For our Gettysburg Battle Day, I read a couple of books on the battle. One of them was Edwin B. Coddington’s The Gettysburg Campaign. A Study in Command from 1968.
This is, in some ways, a book that shows its age. Published eight years before John Keegan revolutionized military history by writing about the experiences of the common soldiers in The Face of Battle, Coddington firmly concentrates on the higher levels of command and on the decisions of the commanders. He is also quite judgemental, voicing his opinion about who made which mistake and how it could have been avoided. However, it still is a very good and rewarding reading. Coddington presents a clear narrative, making it easy to follow the action and his analytical approach helps to clarify many decisions.
The one thing that impressed me most however, was the ending, specifically the last sentence of the book. Usually, you expect from an ending a wrapping up of the whole narrative, a closure that gives the whole thing a meaning and makes you feel that something has been achieved. He describes how General Warren, after Lee had crossed the Potomac back into Virginia, sent a message to the War Department ordering maps of the Shenandoah Valley. And then he ends with the sentence: “And so the war went on.” No closure, no wrapping-up or bestowing meaning – instead the sobering, even bleak reminder that Gettysburg, something that today is remembered as a highly significant turning-point, at the time was just one episode in a war that was far from over.
Ronald S. Coddington’s African American Faces of the Civil War: An Album is a very different book. It presents 77 photographs of African-American soldiers from Coddington’s own collection. Each image is accompanied by a short biography of the soldier depicted. This is quite an achievement all by itself, as it is not easy to get biographical information about men who, in many cases, had been illiterate slaves who left no written evidence by themselves. One of the great things about this approach is that it puts the individuals, their choices and their actions into the foreground. This provides a much-needed contrast to the stereotypical description of African-Americans even by well-meaning white officers like Thomas Higginson. All the variety can’t, of course, conceal the common experiences. Most of the men were scarred by slavery and the war and few grew old. But one of the saddest thing was their treatment after Reconstruction: time and again, you read how in the late 1870s and 1880s, when white suprematist groups crawled back out of their holes after Union occupational forces had left the South, African-Americans were driven from political offices and terrorized, many of them ending in an abject state of poverty.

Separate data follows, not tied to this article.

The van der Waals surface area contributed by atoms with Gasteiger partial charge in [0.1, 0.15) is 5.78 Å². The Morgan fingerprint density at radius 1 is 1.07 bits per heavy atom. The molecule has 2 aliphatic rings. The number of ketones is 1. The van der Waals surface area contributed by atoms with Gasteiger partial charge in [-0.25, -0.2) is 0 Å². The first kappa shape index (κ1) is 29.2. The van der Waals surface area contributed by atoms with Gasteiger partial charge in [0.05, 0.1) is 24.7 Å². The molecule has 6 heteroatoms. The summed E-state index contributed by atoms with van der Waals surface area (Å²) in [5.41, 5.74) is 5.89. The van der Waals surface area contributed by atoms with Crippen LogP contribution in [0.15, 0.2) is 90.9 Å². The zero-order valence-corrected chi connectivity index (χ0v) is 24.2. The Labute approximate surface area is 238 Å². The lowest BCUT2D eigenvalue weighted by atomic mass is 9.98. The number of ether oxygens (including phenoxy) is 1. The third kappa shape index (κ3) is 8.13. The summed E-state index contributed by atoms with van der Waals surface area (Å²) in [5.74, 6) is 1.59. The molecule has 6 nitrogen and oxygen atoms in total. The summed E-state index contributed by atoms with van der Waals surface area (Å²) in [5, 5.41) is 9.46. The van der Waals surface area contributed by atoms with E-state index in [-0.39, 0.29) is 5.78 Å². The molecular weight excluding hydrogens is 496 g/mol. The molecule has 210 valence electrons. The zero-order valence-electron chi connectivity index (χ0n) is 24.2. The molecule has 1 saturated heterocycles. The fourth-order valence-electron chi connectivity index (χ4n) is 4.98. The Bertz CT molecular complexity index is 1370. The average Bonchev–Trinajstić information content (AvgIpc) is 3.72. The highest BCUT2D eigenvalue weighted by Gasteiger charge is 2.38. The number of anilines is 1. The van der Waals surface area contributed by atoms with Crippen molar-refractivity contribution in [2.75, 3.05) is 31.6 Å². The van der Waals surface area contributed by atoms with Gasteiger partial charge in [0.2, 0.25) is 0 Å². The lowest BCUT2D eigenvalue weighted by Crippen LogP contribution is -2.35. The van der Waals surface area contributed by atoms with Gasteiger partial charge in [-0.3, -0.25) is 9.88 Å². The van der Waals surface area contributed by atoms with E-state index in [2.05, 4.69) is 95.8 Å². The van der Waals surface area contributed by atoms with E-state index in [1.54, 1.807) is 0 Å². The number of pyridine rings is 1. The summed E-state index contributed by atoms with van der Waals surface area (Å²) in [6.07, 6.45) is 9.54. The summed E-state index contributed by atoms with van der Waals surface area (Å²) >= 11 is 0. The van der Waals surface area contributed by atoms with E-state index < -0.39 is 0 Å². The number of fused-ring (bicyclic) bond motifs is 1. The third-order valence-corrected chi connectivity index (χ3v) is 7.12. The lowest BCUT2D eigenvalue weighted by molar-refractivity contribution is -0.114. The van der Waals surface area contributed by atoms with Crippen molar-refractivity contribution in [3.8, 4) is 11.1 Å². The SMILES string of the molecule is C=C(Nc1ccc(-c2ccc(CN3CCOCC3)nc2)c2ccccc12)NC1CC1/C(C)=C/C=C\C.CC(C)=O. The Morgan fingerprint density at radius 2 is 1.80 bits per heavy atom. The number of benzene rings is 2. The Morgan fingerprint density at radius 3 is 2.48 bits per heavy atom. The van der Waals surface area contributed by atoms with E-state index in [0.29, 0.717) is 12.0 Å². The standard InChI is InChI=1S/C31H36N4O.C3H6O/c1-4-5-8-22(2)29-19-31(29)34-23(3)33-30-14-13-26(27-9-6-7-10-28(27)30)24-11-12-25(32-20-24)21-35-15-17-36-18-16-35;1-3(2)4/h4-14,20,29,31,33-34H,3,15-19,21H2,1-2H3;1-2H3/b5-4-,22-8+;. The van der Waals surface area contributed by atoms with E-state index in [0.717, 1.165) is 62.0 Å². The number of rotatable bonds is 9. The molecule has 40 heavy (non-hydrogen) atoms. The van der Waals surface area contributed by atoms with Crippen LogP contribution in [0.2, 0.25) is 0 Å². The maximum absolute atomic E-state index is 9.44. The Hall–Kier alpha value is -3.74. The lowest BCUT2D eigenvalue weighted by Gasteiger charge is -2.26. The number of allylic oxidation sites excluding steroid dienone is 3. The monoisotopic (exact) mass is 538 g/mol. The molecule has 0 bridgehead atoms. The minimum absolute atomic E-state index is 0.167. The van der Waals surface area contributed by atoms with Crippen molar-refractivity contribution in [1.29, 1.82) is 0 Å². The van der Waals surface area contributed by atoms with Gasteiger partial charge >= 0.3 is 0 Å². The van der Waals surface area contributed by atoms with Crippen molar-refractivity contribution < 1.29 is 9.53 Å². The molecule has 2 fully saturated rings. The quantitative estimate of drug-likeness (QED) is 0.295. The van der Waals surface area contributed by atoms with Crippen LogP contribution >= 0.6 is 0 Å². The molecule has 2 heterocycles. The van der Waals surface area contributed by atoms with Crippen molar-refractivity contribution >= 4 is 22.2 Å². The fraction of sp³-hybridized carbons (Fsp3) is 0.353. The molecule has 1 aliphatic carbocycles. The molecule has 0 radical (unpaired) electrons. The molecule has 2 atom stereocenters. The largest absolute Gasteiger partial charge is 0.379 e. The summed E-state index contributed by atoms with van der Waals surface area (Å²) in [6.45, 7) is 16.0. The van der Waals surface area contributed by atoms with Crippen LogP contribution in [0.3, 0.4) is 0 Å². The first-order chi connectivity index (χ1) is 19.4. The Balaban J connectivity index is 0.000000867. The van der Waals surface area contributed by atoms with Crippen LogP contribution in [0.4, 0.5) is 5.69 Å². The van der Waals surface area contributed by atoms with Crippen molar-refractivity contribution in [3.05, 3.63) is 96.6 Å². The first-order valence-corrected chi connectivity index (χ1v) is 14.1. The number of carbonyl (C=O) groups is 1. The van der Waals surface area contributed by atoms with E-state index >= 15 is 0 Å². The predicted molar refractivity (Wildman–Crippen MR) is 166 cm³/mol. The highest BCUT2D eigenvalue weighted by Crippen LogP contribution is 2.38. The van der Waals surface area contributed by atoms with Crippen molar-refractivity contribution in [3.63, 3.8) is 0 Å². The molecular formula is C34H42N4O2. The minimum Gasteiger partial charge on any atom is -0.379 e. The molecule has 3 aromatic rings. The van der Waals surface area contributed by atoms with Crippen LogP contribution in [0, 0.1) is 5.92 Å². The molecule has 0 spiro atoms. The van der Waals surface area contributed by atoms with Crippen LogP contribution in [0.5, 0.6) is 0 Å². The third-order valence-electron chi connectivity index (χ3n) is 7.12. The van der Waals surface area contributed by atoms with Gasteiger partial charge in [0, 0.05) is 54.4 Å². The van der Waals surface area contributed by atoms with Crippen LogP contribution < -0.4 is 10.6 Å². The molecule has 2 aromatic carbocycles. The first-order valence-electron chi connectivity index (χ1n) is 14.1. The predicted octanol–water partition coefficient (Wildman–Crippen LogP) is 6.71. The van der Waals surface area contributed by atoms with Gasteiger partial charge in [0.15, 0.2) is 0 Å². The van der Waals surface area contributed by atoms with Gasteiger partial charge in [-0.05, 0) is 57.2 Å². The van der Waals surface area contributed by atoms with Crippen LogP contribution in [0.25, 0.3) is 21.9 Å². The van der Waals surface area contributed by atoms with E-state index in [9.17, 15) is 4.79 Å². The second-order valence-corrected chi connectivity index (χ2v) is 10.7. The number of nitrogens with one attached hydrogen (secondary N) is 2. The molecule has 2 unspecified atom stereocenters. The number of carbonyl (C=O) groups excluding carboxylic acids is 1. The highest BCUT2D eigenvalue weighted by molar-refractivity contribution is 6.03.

Touching on the subject of African-American experience, Brian McGinty’s The Rest I Will Kill is a short and dramatic retelling of an astonishing event that happened early in the war: In July 1861, a U.S. ship was captured by a Confederate raider. The prize crew wanted to sail the ship to Savannah, where it would be sold off. The ship had a free black cook named William Tillman, whom they planned to sell into slavery. What happened next took them by surprise, though: Tillman, aided only by a German sailor named William Stedding, overpowered the prize crew and single-handedly sailed the ship back to New York. At the time, Tillman became a celebrity and was hailed as a hero in the Northern press. The book is an easy read, telling an exciting story while also providing background on the political situation as well as on the biographies of the people involved. It clearly shows the desperation, but also the courage African-Americans showed in the face of a regime that treated them as chattel.
And now for something completely different, as they say. I’ve also read a lot of science-fiction and fantasy lately, but most of it left me rather disappointed. I have to say that I’m wholeheartedly sick of the whole ‘dark and gritty’ thing. Not only is this a childish view on life (it’s laughable how people think it is ‘realistic’), it’s also full of rather disturbing torture porn – seriously, what is it with those people and sexualized violence?
Fortunately, I hit upon some real gems. The first pleasant surprise was Nicholas Eames’ Kings of the Wyld. Imagine a classical D&D-like fantasy world where adventuring parties are treated like 80s rock bands. This is basically the analogy Eames bases his story upon and to my surprise, it worked really really well. It’s the well-known story of an old hero and the effort to, one last time, get the band together. It seems Eames couldn’t decide if he wanted to write a funny book or a tragic one, but both facets actually work equally well. Of course it’s overdone and sometimes corny and a bit of a lad’s story, but hey, so’s glam rock! Certainly the most captivating, most original and most fun fantasy novel I’ve read for a long time.
For science-fiction, the same is true for Becky Chambers’ The Long Way to a Small, Angry Planet. I know I’m late to the party with this one – I’ve seen it before, but I was always a bit apprehensive as I usually enjoy action-oriented sci-fi. Now I finally started reading it and wow, it’s good. There is almost no shooty stuff, but the story is still captivating and exciting. A lot of original ideas and about as far away from dark and gritty as you can get. It’s a feel-good novel about community and tolerance and living together despite being different. Highly recommended!